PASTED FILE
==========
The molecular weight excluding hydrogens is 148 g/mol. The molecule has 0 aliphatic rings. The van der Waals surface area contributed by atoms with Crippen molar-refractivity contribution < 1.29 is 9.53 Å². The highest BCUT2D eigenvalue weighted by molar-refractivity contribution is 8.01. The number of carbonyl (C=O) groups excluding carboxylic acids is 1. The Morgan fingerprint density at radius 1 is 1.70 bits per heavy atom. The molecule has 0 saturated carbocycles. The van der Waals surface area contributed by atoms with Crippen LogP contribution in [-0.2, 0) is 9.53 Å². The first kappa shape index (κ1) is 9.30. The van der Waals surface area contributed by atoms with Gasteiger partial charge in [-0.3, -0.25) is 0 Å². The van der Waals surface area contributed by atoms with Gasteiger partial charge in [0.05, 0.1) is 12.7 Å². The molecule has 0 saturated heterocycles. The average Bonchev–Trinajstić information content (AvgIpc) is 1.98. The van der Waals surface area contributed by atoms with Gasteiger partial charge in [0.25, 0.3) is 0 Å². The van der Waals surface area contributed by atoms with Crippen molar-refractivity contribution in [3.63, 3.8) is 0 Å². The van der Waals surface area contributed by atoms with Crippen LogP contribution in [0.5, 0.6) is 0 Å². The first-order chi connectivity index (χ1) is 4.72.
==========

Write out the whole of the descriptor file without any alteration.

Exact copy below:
The molecular weight excluding hydrogens is 148 g/mol. The molecule has 0 aliphatic rings. The van der Waals surface area contributed by atoms with Crippen molar-refractivity contribution < 1.29 is 9.53 Å². The highest BCUT2D eigenvalue weighted by molar-refractivity contribution is 8.01. The number of carbonyl (C=O) groups excluding carboxylic acids is 1. The Morgan fingerprint density at radius 1 is 1.70 bits per heavy atom. The molecule has 0 saturated carbocycles. The van der Waals surface area contributed by atoms with Crippen LogP contribution in [-0.2, 0) is 9.53 Å². The first kappa shape index (κ1) is 9.30. The van der Waals surface area contributed by atoms with Gasteiger partial charge in [-0.3, -0.25) is 0 Å². The van der Waals surface area contributed by atoms with Gasteiger partial charge in [0.05, 0.1) is 12.7 Å². The molecule has 0 saturated heterocycles. The average Bonchev–Trinajstić information content (AvgIpc) is 1.98. The van der Waals surface area contributed by atoms with Gasteiger partial charge in [0.25, 0.3) is 0 Å². The van der Waals surface area contributed by atoms with Crippen molar-refractivity contribution in [3.63, 3.8) is 0 Å². The van der Waals surface area contributed by atoms with Crippen LogP contribution in [0.5, 0.6) is 0 Å². The first-order chi connectivity index (χ1) is 4.72.